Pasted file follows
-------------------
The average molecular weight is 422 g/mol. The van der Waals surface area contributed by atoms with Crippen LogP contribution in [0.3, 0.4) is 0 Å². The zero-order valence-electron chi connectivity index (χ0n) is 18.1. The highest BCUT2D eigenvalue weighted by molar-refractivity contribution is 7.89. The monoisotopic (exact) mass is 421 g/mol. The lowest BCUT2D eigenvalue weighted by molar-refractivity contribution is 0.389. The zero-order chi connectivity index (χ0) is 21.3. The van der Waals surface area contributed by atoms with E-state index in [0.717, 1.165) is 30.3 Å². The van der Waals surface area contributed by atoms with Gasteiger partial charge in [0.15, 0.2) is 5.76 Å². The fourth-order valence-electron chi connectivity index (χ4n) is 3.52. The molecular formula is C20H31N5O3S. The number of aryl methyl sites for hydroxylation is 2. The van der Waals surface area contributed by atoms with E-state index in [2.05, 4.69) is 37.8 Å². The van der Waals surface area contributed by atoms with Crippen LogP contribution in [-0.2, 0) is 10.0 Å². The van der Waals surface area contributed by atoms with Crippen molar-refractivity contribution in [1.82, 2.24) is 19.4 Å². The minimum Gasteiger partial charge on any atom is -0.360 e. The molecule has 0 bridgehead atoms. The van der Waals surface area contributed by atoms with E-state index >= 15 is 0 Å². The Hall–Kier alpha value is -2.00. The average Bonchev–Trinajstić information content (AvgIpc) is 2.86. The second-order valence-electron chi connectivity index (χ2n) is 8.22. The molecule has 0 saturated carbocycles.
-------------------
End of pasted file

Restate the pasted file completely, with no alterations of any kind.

The average molecular weight is 422 g/mol. The van der Waals surface area contributed by atoms with Crippen LogP contribution in [0.3, 0.4) is 0 Å². The zero-order valence-electron chi connectivity index (χ0n) is 18.1. The highest BCUT2D eigenvalue weighted by molar-refractivity contribution is 7.89. The monoisotopic (exact) mass is 421 g/mol. The lowest BCUT2D eigenvalue weighted by molar-refractivity contribution is 0.389. The zero-order chi connectivity index (χ0) is 21.3. The van der Waals surface area contributed by atoms with E-state index in [0.717, 1.165) is 30.3 Å². The van der Waals surface area contributed by atoms with Gasteiger partial charge in [0.15, 0.2) is 5.76 Å². The fourth-order valence-electron chi connectivity index (χ4n) is 3.52. The molecular formula is C20H31N5O3S. The number of aryl methyl sites for hydroxylation is 2. The van der Waals surface area contributed by atoms with E-state index in [2.05, 4.69) is 37.8 Å². The van der Waals surface area contributed by atoms with Crippen LogP contribution in [-0.2, 0) is 10.0 Å². The van der Waals surface area contributed by atoms with Crippen molar-refractivity contribution in [1.82, 2.24) is 19.4 Å². The minimum Gasteiger partial charge on any atom is -0.360 e. The molecule has 0 bridgehead atoms. The van der Waals surface area contributed by atoms with E-state index >= 15 is 0 Å². The Hall–Kier alpha value is -2.00. The average Bonchev–Trinajstić information content (AvgIpc) is 2.86. The second-order valence-electron chi connectivity index (χ2n) is 8.22. The molecule has 0 saturated carbocycles.